16 February 2012


Our handwriting changes throughout our life, but how much change is consciously possible? 
Starting with my ordinary writing, I pretended I was back in grade school learning "Macleans Method" of joined-up writing. It was invented (if that's the right word) in Victoria, BC, in 1921 and used right across Canada till at least the sixties.
(What a blast from the past that illustration is! Just look at the spring on the first stroke!) Peggy in my third grade class had beautiful writing with strong down-strokes, but I found that channelling Peggy made my arm ache and was damaging the pen nib, so I tried relaxing into the True Spirit of Macleans - fluidity and boringness - which helped make the line spacing more spacious. But it is simply toooo joined-up for comfort - going back to the beginning of a long word to dot the I is tedious! So much faster to write when judicious breaks are used... and thus our individual handwriting evolves.

Do tall ascenders signify spirituality and lofty ideals in the personality of the writer? Do long descenders signify action and physicality? What about the O with the extra loop - sign of flightyness - or has that been taken over by the [horror of horrors] smiley-face dotting the I?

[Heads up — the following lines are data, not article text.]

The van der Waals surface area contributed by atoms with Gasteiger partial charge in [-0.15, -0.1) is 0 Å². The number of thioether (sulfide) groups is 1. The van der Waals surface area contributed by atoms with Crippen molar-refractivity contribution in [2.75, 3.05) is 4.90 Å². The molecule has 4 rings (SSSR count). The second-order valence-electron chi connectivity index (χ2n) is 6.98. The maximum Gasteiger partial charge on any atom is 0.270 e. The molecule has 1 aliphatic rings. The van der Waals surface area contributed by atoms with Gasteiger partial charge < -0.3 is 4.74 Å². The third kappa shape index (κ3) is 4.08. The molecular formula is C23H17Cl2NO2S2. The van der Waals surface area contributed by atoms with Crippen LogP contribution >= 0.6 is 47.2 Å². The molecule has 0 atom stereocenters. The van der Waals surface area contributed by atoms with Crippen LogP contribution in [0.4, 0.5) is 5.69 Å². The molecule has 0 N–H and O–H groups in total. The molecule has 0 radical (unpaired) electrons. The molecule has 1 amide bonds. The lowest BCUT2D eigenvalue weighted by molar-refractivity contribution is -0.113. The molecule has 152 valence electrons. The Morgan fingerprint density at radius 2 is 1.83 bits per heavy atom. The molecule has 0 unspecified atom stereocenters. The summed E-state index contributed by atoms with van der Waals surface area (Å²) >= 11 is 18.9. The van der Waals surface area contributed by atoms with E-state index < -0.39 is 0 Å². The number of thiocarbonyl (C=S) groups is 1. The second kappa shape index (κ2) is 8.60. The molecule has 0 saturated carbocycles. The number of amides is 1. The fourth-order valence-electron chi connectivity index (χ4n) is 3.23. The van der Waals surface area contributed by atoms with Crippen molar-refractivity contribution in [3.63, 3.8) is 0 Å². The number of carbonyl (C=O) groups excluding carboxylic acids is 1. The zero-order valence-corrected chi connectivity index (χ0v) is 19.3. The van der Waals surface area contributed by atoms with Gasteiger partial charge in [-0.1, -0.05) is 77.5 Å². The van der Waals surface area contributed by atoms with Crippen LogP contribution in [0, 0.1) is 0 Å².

1 comment:

Sandy said...

I learned a different method of writing when I worked in the primary schools here. I had to help the students, so I had to do it the way they were taught. Alot of it ended up changing my handwriting.
I can't remember what it was called, but it was sort of a combination of joined-up and printing.

For some reason the secret word thing for posting is now 2 words made up of 2 different and unusual fonts. is this a coincidence or what? :0)